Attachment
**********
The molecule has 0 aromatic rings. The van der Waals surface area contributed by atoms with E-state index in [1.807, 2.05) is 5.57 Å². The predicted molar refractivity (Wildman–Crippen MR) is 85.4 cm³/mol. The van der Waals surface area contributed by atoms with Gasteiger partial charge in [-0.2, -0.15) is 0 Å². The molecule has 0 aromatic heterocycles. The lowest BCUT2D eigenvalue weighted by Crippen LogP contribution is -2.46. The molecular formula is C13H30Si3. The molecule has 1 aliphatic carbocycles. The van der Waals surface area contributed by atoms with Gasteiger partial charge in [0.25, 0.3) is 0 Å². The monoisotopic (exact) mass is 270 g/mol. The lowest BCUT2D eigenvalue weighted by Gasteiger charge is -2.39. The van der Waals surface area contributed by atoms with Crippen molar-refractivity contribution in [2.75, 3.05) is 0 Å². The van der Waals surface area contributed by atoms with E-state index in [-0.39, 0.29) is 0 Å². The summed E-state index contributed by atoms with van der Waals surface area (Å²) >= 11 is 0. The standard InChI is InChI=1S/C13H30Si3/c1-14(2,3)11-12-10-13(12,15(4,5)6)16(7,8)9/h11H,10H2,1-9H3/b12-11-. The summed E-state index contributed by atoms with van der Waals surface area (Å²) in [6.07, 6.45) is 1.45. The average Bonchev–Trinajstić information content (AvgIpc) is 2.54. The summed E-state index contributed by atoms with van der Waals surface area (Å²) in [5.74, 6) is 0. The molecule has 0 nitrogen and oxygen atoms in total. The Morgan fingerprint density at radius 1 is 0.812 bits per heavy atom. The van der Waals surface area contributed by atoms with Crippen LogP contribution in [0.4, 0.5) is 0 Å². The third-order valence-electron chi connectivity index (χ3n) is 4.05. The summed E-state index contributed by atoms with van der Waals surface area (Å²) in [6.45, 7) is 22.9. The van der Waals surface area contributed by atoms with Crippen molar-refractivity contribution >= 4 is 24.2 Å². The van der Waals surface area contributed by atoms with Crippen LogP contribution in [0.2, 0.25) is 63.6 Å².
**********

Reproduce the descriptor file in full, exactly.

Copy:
The molecule has 0 aromatic rings. The van der Waals surface area contributed by atoms with E-state index in [1.807, 2.05) is 5.57 Å². The predicted molar refractivity (Wildman–Crippen MR) is 85.4 cm³/mol. The van der Waals surface area contributed by atoms with Gasteiger partial charge in [-0.2, -0.15) is 0 Å². The molecule has 0 aromatic heterocycles. The lowest BCUT2D eigenvalue weighted by Crippen LogP contribution is -2.46. The molecular formula is C13H30Si3. The molecule has 1 aliphatic carbocycles. The van der Waals surface area contributed by atoms with Gasteiger partial charge in [0.25, 0.3) is 0 Å². The monoisotopic (exact) mass is 270 g/mol. The lowest BCUT2D eigenvalue weighted by Gasteiger charge is -2.39. The van der Waals surface area contributed by atoms with Crippen molar-refractivity contribution in [2.75, 3.05) is 0 Å². The van der Waals surface area contributed by atoms with E-state index in [-0.39, 0.29) is 0 Å². The summed E-state index contributed by atoms with van der Waals surface area (Å²) >= 11 is 0. The standard InChI is InChI=1S/C13H30Si3/c1-14(2,3)11-12-10-13(12,15(4,5)6)16(7,8)9/h11H,10H2,1-9H3/b12-11-. The summed E-state index contributed by atoms with van der Waals surface area (Å²) in [6.07, 6.45) is 1.45. The average Bonchev–Trinajstić information content (AvgIpc) is 2.54. The summed E-state index contributed by atoms with van der Waals surface area (Å²) in [5.74, 6) is 0. The molecule has 0 nitrogen and oxygen atoms in total. The Morgan fingerprint density at radius 1 is 0.812 bits per heavy atom. The van der Waals surface area contributed by atoms with Crippen LogP contribution in [0.4, 0.5) is 0 Å². The third-order valence-electron chi connectivity index (χ3n) is 4.05. The summed E-state index contributed by atoms with van der Waals surface area (Å²) in [6.45, 7) is 22.9. The van der Waals surface area contributed by atoms with Crippen molar-refractivity contribution >= 4 is 24.2 Å². The van der Waals surface area contributed by atoms with Crippen LogP contribution in [0.2, 0.25) is 63.6 Å².